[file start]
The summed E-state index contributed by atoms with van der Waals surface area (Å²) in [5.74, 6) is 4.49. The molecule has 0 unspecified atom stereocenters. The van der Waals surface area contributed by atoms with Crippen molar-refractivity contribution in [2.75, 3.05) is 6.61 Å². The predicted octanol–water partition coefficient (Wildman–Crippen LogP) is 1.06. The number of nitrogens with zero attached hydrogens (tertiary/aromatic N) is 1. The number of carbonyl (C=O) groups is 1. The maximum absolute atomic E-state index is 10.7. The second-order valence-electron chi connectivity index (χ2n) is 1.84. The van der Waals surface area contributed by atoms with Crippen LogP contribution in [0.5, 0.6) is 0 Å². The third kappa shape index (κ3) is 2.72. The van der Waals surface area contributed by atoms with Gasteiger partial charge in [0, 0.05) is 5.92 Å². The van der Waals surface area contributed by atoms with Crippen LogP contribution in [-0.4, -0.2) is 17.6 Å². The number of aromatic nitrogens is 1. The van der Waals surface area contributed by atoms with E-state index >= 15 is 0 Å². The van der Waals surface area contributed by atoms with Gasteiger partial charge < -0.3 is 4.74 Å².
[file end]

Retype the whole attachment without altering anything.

The summed E-state index contributed by atoms with van der Waals surface area (Å²) in [5.74, 6) is 4.49. The molecule has 0 unspecified atom stereocenters. The van der Waals surface area contributed by atoms with Crippen molar-refractivity contribution in [2.75, 3.05) is 6.61 Å². The predicted octanol–water partition coefficient (Wildman–Crippen LogP) is 1.06. The number of nitrogens with zero attached hydrogens (tertiary/aromatic N) is 1. The number of carbonyl (C=O) groups is 1. The maximum absolute atomic E-state index is 10.7. The second-order valence-electron chi connectivity index (χ2n) is 1.84. The van der Waals surface area contributed by atoms with Crippen LogP contribution in [0.5, 0.6) is 0 Å². The third kappa shape index (κ3) is 2.72. The van der Waals surface area contributed by atoms with Gasteiger partial charge in [0, 0.05) is 5.92 Å². The van der Waals surface area contributed by atoms with Crippen LogP contribution in [-0.4, -0.2) is 17.6 Å². The number of aromatic nitrogens is 1. The van der Waals surface area contributed by atoms with E-state index >= 15 is 0 Å². The van der Waals surface area contributed by atoms with Gasteiger partial charge < -0.3 is 4.74 Å².